Let’s dive into the topic of women’s heart health! Did you know heart disease is the leading cause of death for both men and women? However, women are impacted differently and face unique challenges when it comes to maintaining their heart health. Here is another question – do you know your individual risk factors for heart disease? This an important question that most of us do not even think about or even address with our provider regularly. Historically, heart disease has been considered a “man’s disease”, but heart disease kills more women than men each year. It is the number one killer of females in the United States, impacting 1 out of 3 women. And 1 in 4 women are diagnosed with some manifestation of the disease during their lifetime. The American Heart Association reports that 90% of all women in the U.S. have at least one risk factor for heart disease. The most common risk factors include age, obesity, lack of healthy diet, lack of physical activity, genetics, smoking, excessive alcohol use, depression, and hormone levels. While other risk factors play essentials roles including inflammation in the body, the brain and gut connection, and genetic factors. With that said, many women are not equipped with the necessary tools to understand how to reduce their own risk factors to help prevent or reverse heart disease.
Chances are you know a little bit about heart disease and the different systems that work hard in your body. You might know something about cholesterol, the good and the bad and that you should monitor it, and you should probably monitor your blood pressure. Let’s answer a simple question here – What is heart disease? You might get on Google search and type in “heart disease”. You’ll get all sorts of answers and a range of definitions. Now let’s review just how powerful the heart is. In your lifetime, when we are born, we (majority of us) have healthy hearts and optimally functioning systems to help the blood flow through our body. In your lifetime, the heart will fill and empty at least 2.5 billion times and it beats about 100,000 times daily and over 40 million times in one year. It will pump over a million barrels of blood even when you are resting. But over time through a wide range of insults – our hearts, veins, arteries, and the rest of the nutrient delivery systems that keep our hearts functioning suffer damage that eventually causes heart disease. Thus, from what we can understand heart disease is a lot of different definitions you’ll find on the internet, none which are wrong, but fundamentally heart disease is really anything that damages the heart. The most understood definition of heart disease is a plaque that builds up over time and clogs arteries that restrict blood flow to the heart. This happens in men as well, but women’s blood vessels respond differently with symptoms that are much different than men. The scary part for women is that in about ½ of women who suffer from a heart attack, the first warning sign is sudden death. Therefore, it is called the silent killer. Heart disease is also a precursor to stroke that restricts blood flow to the brain. Many women are impacted by both heart disease and stroke.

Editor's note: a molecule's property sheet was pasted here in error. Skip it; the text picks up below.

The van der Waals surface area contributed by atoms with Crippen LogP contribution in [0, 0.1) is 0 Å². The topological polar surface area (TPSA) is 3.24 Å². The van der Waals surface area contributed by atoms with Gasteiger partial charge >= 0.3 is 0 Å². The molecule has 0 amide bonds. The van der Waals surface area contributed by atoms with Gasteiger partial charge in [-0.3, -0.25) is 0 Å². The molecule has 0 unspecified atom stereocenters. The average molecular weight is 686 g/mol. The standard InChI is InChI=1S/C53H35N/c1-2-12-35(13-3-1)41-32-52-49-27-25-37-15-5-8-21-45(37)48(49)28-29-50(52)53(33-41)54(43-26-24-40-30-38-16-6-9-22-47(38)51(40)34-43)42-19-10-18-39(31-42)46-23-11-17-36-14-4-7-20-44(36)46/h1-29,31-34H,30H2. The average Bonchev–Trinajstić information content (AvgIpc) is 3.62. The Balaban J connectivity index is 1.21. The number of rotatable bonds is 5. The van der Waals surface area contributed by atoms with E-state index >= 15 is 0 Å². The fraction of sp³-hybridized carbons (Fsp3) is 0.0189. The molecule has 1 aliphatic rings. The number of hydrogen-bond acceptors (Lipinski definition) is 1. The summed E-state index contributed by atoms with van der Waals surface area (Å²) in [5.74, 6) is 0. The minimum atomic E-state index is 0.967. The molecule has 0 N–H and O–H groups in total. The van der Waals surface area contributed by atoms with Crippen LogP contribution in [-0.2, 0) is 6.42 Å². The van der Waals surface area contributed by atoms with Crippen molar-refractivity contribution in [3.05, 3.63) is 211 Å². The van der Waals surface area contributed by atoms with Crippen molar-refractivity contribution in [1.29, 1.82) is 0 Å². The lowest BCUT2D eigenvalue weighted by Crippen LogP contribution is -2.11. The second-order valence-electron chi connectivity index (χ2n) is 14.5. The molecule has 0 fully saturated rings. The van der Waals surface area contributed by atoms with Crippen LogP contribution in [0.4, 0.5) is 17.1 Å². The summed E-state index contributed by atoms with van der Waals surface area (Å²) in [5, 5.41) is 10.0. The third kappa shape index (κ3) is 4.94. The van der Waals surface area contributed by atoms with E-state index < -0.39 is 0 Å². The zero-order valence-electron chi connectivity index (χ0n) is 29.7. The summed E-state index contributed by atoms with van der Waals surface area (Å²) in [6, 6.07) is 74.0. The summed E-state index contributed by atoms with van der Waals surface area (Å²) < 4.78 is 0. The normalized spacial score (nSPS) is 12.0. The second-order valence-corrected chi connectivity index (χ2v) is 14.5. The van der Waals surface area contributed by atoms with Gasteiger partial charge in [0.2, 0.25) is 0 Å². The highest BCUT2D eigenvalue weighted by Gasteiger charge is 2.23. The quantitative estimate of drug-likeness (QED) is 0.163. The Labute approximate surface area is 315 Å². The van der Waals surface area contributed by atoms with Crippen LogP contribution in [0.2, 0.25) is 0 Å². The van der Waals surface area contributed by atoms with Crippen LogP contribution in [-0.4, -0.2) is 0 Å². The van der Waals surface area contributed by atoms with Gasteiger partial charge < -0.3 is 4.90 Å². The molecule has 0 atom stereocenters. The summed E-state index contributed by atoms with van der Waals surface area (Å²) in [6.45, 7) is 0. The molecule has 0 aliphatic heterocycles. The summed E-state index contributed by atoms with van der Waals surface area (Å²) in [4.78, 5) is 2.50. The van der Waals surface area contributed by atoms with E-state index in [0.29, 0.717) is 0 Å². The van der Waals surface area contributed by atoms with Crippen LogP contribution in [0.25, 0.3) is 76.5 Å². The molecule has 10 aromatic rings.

There are many causes of heart disease but one of the main pillars of functional medicine and preventing heart disease and many other conditions is understanding how inflammation affects the heart and many other body systems. Inflammation is a primary driver of many kinds of chronic diseases including heart disease. Most chronic conditions including high blood pressure, diabetes, obesity, high cholesterol, are all “heart related diseases” that originate outside of the heart but can ultimately cause severe damage through a heart attack or a stroke. These heart related diseases are reversible and can be prevented through individualized tools and strategies to reduce your risk. The solution to heart disease for women is prevention and early recognition through increasing your awareness and knowledge.
Come learn how to prevent heart disease that impact women differently than men while also preventing stroke and other chronic conditions during the Women’s Heart Health Series. Let us debunk some common myths around heart disease that have developed over the years. During the group visits and the health coach session we will help you identify your own individualized risk factors and gain new knowledge on how to prevent and/or reverse your risk for heart disease. It is time to start taking the steps to a healthier and happier you!